Teacher Pensions and Election Politics
As far as major campaign issues go, fixing state pension systems wouldn't seem to offer a lot of obvious sizzle.
But these are not normal times, and with many states struggling to pull themselves out of budget crises, state pensions, including those that fund teachers, have emerged as a big topic in this fall's races for governor around the country, according to one recent analysis.
A number of states are face huge unfunded liabilities in their pensions system. By one estimate, there's a $1 trillion gap between what states have promised current and retired workers—in many cases, including teachers—in pensions, health care, and other retirement benefits, and the money they have on hand to pay for them. Faced with that reality, many gubernatorial contenders and other candidates for state offices have made getting pension costs under control a major part of their campaigns this fall. Stephen C. Fehr, a researcher and pensions expert at the Pew Center on the States, examines what the candidates are saying in a new, and very thorough online essay. The pension issues is also playing out in some form in state elections in California, Florida, Illinois, Iowa, Minnesota and other states, Fehr explains.
State officials know that the money they spend on pensions is money they can't spend on some other state programs, and if pension obligations rise, they're likely to have to look at cutting spending in other areas, or raising taxes, as Fehr told me in a recent interview. The public seems to share a desire to cut costs, which is one reason why so many candidates are raising the issue on the stump.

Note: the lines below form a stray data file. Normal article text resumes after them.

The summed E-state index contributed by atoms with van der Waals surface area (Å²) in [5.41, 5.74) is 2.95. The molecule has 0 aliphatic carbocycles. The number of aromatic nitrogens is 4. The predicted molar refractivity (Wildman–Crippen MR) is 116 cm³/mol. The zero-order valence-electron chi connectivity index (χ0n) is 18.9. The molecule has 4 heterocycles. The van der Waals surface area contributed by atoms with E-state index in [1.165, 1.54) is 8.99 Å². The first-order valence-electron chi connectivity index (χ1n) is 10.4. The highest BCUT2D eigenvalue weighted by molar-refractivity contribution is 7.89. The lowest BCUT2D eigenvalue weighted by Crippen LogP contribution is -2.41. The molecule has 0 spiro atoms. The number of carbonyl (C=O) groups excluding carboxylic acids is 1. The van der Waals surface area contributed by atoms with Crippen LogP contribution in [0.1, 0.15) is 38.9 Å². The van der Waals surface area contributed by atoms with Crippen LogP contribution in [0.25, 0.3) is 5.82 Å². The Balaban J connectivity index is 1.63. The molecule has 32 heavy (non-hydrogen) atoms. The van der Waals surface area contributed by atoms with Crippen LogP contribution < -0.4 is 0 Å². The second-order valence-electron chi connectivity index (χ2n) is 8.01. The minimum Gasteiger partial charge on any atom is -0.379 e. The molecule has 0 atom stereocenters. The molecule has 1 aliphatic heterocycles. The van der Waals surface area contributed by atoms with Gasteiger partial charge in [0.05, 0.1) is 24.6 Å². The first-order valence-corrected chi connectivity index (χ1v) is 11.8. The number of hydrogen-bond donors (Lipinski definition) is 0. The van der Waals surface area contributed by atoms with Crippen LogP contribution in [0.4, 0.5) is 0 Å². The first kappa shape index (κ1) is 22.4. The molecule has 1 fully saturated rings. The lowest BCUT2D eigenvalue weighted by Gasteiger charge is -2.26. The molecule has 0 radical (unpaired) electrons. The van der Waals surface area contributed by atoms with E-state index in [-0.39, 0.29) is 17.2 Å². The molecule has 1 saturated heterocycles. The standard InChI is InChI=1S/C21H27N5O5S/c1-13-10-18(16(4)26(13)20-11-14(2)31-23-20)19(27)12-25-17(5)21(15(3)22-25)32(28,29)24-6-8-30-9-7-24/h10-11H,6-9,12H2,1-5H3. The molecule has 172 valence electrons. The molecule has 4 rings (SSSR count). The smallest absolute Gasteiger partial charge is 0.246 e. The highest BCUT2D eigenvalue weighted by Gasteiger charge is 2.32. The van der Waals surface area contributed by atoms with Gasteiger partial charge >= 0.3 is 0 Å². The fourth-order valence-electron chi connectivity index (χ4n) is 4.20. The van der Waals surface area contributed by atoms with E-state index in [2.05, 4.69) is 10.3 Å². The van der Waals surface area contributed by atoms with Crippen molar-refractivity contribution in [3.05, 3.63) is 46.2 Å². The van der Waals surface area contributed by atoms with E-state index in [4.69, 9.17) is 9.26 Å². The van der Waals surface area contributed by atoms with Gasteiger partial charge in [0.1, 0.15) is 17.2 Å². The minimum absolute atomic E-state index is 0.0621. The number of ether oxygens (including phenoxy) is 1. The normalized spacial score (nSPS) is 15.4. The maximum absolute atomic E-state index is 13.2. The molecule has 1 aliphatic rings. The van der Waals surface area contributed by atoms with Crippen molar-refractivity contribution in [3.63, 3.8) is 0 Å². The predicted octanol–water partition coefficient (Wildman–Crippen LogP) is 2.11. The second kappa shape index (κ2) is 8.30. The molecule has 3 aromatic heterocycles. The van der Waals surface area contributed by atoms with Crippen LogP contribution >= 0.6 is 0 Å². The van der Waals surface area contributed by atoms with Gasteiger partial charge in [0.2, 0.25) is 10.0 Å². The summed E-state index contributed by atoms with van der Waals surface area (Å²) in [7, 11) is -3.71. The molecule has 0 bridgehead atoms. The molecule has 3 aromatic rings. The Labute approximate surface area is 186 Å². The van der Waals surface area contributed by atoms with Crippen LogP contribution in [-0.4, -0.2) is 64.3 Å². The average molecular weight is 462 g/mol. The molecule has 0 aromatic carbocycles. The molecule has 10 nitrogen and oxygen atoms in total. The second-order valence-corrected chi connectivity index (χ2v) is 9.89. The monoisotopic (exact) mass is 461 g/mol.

In general, many Republican candidates are arguing that their states need to shift away from a defined benefits systems, in which employees receive a promised amount of benefit in retirement, to a defined contribution,or 401(k)-type system, in which workers do most of their own retirement planning, and take their own risks in the market. A lot of Democrats, Fehr writes, favor sticking to the current, defined benefits systems but taking steps to cut costs, such as by freezing cost-of-living adjustments, raising the retirement age, and making other changes.
"The contrast between Republicans and Democrats reflects a fundamental policy reality," Fehr writes. "Public employee labor unions, which want to preserve defined benefits, usually provide money and campaign workers to Democrats."
As I noted in a recent story, major teachers' unions in California are campaigning against Republican Meg Whitman in her race against Democrat Jerry Brown, partly bcause of the unions' worries about Whitman's proposed spending cuts. Whitman has vowed to move the state's pension systems away from defined benefit plans for newly hired workers.
Over the past few decades, many private sector employees have moved away from offering defined benefits plans, a 2010 report by the Education Sector found: in 1985, four-fifths of private-sector works had access to a those plans, but by 2009, that number was closer to one in five. By comparison, 89 percent of teachers and 84 percent of state and local government works are still enrolled in DB plans, the organization reported.
Will promises to change pension systems resonate with the public? And what kinds of changes to these plans are realistic in the years ahead?